KBR Horse Training Information

Exercising Body AND Mind

Building Yourself a "Horse Course"

Part Four: The Pit

Many horses seem to have a natural aversion to descending into narrow depressions, yet on a trail ride we might need to navigate some narrow wash or arroyo where an unsteady horse could be dangerous. We dug a pit so that the horses could get used to seeing grade level from a different perspective and get the feel of various pitches of slope.

The pit is rectangular, about 16 feet long by about 6 feet wide, about 3 feet deep. The entrances from each end are gently sloping while the sides are nearly vertical. (Each side is a slightly different pitch.)

When starting a horse on the pit for the first time, we approach from the end with the gentlest slope. If the horse wants to avoid the pit, we will post people on either side or stack a few tires along each side of the entrance in the form of a "V" to keep the horse focused. We would rather keep the horse's attention on the obstacle and support our aids in this manner than have a fight which would not aid the horse in his learning.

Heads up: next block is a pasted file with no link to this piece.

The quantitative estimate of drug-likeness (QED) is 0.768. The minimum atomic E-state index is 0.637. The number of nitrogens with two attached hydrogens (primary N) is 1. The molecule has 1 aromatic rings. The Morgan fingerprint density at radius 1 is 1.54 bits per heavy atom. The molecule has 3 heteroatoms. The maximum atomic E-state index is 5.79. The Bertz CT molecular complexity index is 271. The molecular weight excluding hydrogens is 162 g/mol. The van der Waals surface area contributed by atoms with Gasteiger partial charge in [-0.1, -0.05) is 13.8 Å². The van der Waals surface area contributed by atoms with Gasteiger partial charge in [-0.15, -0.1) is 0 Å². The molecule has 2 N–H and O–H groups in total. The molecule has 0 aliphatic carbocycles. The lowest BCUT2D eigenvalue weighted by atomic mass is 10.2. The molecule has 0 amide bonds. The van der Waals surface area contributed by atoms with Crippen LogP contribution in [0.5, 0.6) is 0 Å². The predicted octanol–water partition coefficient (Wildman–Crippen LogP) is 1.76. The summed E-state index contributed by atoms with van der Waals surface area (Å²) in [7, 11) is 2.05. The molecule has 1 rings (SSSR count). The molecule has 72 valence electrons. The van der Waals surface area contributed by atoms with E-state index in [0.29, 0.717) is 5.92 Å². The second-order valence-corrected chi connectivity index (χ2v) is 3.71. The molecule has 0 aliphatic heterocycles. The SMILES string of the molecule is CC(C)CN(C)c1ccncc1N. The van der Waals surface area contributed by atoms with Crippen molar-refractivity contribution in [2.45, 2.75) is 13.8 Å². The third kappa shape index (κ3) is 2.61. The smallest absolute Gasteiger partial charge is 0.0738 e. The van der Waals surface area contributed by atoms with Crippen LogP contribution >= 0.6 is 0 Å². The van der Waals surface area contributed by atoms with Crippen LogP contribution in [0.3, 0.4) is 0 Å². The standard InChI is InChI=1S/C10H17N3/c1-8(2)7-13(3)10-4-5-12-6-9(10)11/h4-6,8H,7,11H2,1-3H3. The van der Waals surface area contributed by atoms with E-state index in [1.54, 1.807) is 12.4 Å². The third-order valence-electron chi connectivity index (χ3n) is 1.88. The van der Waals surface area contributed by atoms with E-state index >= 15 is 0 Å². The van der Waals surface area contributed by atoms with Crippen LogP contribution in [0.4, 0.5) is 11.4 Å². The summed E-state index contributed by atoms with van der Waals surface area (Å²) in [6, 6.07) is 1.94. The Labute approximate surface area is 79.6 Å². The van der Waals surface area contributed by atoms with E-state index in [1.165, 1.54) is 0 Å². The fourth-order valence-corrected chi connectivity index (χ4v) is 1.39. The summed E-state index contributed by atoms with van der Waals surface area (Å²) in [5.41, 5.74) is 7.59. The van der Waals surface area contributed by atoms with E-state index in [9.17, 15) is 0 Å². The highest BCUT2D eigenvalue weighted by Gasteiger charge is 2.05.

Once the horse is working the pit lengthwise in a comfortable, relaxed manner, we will attempt the steeper side crossings. (Sharon discovered, however, that long legs on a short horse can equal "boots hitting the ground" when riding into the pit from the sides!)

Note: When working around any obstacles, you need to pay careful attention to your situation, your horse, any distractions and what others nearby are doing (what impact they may have on you and what impact you may have on them). Some horses may react unpredictably and you need to be prepared to guide them through any situation... or get competent assistance if you are not sure how to do so!

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